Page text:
Among the issues that need attention are improvements to school facilities, student-to-teacher ratio and special-needs students, Rose said.
"We need to be able to address the special needs of our students," Rose said. "We should not be putting these kids in the corner and saying it's someone else's problem ... or it will be the criminal court's problem later."
Rose said the way Berkeley County residents pay for the education system needs to be revamped.
"Funding our educational system on the backs of people who own property is antiquated. It's unfair to burden property owners," Rose said.
One way to change that would be to use the surplus, Rose said.
"Shouldn't that surplus go to the educational needs of our children? To me that's a no-brainer," Rose said.
Rose said she hasn't seen anything to indicate Overington has addressed any of those issues during his term.
Overington, a 14-year veteran of the House of Delegates, said he's been active in schools, among other issues.
"I've been a strong supporter of improving the infrastructure and I'm very pleased Potomack Intermediate School is going to be opening next fall in the Marlowe area. With that, North Berkeley will be the first area of the county to have all-day kindergarten," Overington said.
Since first elected in 1984, Overington said he's introduced several bills he's proud of. Among them:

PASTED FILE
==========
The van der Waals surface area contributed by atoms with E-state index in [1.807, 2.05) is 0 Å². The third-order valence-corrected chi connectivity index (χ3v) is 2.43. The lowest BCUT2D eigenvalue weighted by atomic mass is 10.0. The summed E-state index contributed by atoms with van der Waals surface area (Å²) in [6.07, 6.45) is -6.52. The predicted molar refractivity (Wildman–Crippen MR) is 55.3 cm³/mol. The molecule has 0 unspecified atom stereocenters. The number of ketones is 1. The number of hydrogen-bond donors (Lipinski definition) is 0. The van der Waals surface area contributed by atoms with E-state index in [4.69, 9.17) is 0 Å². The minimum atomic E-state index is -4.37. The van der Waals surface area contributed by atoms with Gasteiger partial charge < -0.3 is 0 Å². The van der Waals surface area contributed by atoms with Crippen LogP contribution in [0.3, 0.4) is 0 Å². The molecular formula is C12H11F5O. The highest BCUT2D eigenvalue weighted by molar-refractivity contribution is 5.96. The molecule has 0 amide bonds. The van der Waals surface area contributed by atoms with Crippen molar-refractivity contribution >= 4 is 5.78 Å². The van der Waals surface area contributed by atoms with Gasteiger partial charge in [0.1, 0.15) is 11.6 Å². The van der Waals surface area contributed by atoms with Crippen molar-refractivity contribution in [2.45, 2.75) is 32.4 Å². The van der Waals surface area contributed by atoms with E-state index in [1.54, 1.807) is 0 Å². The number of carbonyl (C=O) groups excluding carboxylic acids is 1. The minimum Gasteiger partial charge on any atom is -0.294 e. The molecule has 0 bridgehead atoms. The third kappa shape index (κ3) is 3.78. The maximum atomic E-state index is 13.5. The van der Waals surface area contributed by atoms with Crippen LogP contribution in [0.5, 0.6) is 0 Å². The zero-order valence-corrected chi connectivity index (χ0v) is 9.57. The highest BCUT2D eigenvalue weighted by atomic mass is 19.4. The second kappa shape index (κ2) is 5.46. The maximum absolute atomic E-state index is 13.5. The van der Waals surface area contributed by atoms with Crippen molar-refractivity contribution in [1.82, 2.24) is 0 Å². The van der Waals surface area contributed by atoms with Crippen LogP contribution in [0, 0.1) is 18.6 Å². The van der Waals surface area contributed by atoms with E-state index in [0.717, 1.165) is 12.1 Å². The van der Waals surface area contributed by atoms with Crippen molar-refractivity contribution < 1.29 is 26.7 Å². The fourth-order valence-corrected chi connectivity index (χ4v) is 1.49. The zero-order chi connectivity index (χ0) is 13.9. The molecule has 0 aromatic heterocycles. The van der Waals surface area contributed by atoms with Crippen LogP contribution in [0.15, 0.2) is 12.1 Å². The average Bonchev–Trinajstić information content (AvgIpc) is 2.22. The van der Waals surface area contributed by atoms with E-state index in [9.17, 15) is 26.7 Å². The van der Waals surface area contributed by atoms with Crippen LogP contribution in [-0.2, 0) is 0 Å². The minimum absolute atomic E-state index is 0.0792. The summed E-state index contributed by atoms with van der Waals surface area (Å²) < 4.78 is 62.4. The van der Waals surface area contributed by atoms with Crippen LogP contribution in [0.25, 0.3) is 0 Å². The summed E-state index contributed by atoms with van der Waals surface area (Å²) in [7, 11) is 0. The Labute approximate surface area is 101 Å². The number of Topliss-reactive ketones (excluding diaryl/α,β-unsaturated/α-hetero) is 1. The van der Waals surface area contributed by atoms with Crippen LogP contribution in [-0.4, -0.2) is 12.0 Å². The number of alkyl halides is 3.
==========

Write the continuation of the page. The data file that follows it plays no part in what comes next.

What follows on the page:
The Pledge of Allegiance Bill, which brought the pledge back to West Virginia schools.
A prisoner work bill through which inmates in jail are working for the county or nonprofit organizations.
A wiretapping bill, allowing state police, under very controlled circumstances, to use wiretaps to go after drug dealers.
He's also introduced legislation that increased animal cruelty fines and reduced fees for veterans' license plates.
Overington promised an aggressive but positive campaign.
Tort reform is Overington's major campaign issue. Frivolous suits increase taxes and insurance costs while discouraging businesses from settling in the area, he said.
"It's less attractive for health-care professionals such as doctors," Overington said. "They know they're just a heartbeat away from a lawsuit."
Overington also said he'd like to see taxes remain the same, and is trying to make it more difficult to approve increases with a proposal to require two-thirds of the legislature to approve such hikes.
"As the state economy has improved, I would like to see some of the growth of revenues returned to the taxpayer in the form of tax reduction," he said.
The last day for candidates to file for office in Saturday.